What is HIPAA?

From dentistry to your personal physician’s waiting room, if you’ve received any type of healthcare services over the last two decades, you’ve seen a paper or heard the term “HIPAA” used. Established as a law in 1996, Congress passed the Health Insurance Portability and Accountability Act (also known as “HIPAA”) to protect patients while establishing privacy and protection of individual’s information.

But what is HIPAA, exactly?

Keeping Your Information Confidential

HIPAA helps to protect your privacy and personal health information. For example, if you’ve had tests run or X-rays taken, your doctor or dentist cannot discuss their findings or your health with anyone, unless you’ve given the permission to do so. Privacy rules ensure that your health status isn’t disclosed to someone else without your consent.

In regard to dental insurance, HIPAA forces all electronic health information (such as your claims and digital records) to be securely stored or transferred in a way where it’s not read or accessed by anyone other than who is necessary to process your insurance claims, reimbursements, checks, etc.

Everything from your name and social security number to your private records are covered under HIPPA.

HIPAA Violations

When an insurance company or healthcare provider fails to properly protect sensitive information or the privacy of a patient’s health data, they can be fined. When HIPAA was first implemented in 1996, fines were more common. Since then, providers have worked to establish strict guidelines and privacy practices that make it more difficult for 3rd parties to gather private information of their patients.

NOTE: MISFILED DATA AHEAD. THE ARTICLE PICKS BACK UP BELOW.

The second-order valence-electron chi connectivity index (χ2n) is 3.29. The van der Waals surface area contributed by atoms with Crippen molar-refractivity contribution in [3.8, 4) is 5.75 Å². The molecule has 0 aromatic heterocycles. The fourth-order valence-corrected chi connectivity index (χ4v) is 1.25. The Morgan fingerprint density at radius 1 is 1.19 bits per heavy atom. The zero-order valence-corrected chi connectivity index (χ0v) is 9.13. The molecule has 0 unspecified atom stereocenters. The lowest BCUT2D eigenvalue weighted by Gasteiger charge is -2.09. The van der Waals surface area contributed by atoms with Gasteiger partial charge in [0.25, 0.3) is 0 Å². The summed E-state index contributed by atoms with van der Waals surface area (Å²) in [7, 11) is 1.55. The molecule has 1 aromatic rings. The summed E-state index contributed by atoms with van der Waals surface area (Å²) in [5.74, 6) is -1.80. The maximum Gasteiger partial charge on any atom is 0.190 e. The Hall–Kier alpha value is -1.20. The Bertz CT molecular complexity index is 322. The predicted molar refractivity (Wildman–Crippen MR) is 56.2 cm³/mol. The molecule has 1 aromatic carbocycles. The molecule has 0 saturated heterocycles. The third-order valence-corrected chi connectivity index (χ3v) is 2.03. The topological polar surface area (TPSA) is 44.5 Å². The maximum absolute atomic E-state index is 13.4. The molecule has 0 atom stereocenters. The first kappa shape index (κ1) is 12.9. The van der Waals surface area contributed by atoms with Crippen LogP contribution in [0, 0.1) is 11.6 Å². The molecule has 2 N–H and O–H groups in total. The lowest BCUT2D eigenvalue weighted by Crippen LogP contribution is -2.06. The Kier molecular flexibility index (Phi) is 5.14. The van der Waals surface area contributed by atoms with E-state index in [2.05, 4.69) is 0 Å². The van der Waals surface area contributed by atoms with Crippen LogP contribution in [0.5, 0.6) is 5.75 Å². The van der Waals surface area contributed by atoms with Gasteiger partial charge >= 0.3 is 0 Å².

Poor handling or storage of your private information would otherwise result in the opportunity for that data to be stolen, placing you at risk and the at-fault party susceptible to huge fines. Depending on the violation, providers can be fined up to millions of dollars.

Who is Affected?

Every patient in the United States is protected by HIPAA, whether they’re seeing a dentist or any other type of healthcare provider. The same laws also apply to insurance companies. While patient privacy has always been a concern in healthcare, HIPAA places additional responsibility on non-healthcare personnel who work with insurance claims and processing, even though they may not be the person administering treatment or services. This includes the people processing your information or checking you in at the reception desk.

Required Training

Dental and medical offices are legally required to have all staff trained on current HIPAA rules and regulations, with updates on a routine basis. Such refreshers are a good reminder, given the changes in electronic data use and technological advancements that are constantly changing. But written and oral communications are also enforced by HIPAA laws, which is why a dentist may not be able to “chat” with you on Facebook or texting, or the treatment coordinator escorts you to a private area to discuss your treatment along with the estimated insurance coverage.

Release Forms

Before your dental insurance can be filed or a treatment plan discussed with your loved one, you’ll need to sign appropriate release forms with your dentist’s office. Otherwise, they legally cannot process claims or review concerns with your family.

For more information or specific questions about what your dental provider does to protect your private information, ask to speak with the practice or office manager.